This short tutorial introduces you to the three types of curves in p5.js: arcs, spline curves, and Bézier curves.
Arcs are the simplest curves to draw, it is defined an arc as a section of an ellipse. You call the function with these parameters:
arc (x, y, w, h, start, stop, [mode])
The first four parameters (x,y,w,h) define the boundary box for your arc and the next two (start, stop), are the start and stop angles for the arc. These angles are given in radians and are measured clockwise with zero degrees pointing east and PI radians equals 180°.
Arcs are fine, but they’re plain. The next function, curve(), lets you draw curves that aren’t necessarily part of an arc. This function draws what is technically called a Rom-Catmull Spline. To draw the curve, you must specify the (x, y) coordinates of the points where the curve starts and ends. You must also specify two control points which determine the direction and amount of curvature. The first two and last two parameters are the control points of the curve. A call to curve() uses these parameters:
curve (cpx1, cpy1, x1, y1, x2, y2, cpx2, cpy2);
How do the control points affect the way the curve looks?
The tangent to the curve at the start point is parallel to the line between control point one and the end of the curve. The tangent to the curve at the end point is parallel to the line between the start point and control point 2.
The following diagram shows a curve and the points can be dragged to show how the control point affects the curve:
Continuous Spline Curves
In isolation, a single curve() is not particularly appealing. To draw a continuous curve through several points, you are better off using the curveVertex() function. You can only use this function when you are creating a shape with the beginShape() and endShape() functions.In common usage, people use the first point of the curve as the first control point and the last point of the curve as the last control point.
Though better than arcs, spline curves don’t seem to have those graceful, swooping curves that say “art.” For those, you need to draw Bézier curves with the bezier() function. As with spline curves, the bezier() function has eight parameters, but the order is different. The first two and last two parameters are the start and end points while middle four points are the control points.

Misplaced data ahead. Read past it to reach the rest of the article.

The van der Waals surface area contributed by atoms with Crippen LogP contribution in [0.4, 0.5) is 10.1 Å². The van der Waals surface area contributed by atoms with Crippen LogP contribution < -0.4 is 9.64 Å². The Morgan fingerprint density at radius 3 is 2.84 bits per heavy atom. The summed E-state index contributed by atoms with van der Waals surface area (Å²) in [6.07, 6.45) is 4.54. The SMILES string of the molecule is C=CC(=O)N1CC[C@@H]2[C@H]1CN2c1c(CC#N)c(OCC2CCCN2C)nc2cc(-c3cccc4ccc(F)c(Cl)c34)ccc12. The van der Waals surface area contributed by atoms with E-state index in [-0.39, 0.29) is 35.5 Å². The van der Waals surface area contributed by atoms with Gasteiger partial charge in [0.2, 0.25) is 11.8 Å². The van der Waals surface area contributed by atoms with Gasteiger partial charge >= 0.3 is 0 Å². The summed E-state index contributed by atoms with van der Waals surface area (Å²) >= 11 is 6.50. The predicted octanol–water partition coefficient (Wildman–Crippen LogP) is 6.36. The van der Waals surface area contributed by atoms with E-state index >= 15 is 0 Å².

bezier(x1, y1, cpx1, cpy1, cpx2, cpy2, x2, y2);
While it is difficult to visualize how the control points affect a curve(), it is slightly easier to see how the control points affect Bézier curves. Imagine two poles and several rubber bands. The poles connect the control points to the endpoints of the curve. A rubber band connects the tops of the poles. Two more rubber bands connect the midpoints of the poles to the midpoint of the first rubber band. One more rubber band connects their midpoints. The center of that last rubber band is tied to the curve. This diagram helps to explain, the points can be moved to change the curve.
Continuous Bézier Curves
Just as curveVertex() allows you to make continuous spline curves, bezierVertex() lets you make continuous Bézier curves. Again, you must be within a beginShape() / endShape() sequence. You must use vertex(startX, startY) to specify the starting anchor point of the curve. Subsequent points are specified with a call to:
bezierVertex(cpx1, cpy1, cpx2, cpy2, x, y);
Here is a continuous Bézier curve, but it doesn’t join smoothly. In order to make two curves A and B smoothly continuous, the last control point of A, the last point of A, and the first control point of B have to be on a straight line.
- Use arc() when you need a segment of a circle or an ellipse. You can’t make continuous arcs or use them as part of a shape.
- Use curve() when you need a small curve between two points. Use curveVertex() to make a continuous series of curves as part of a shape.
- Use bezier() when you need long, smooth curves. Use bezierVertex() to make a continuous series of Bézier curves as part of a shape.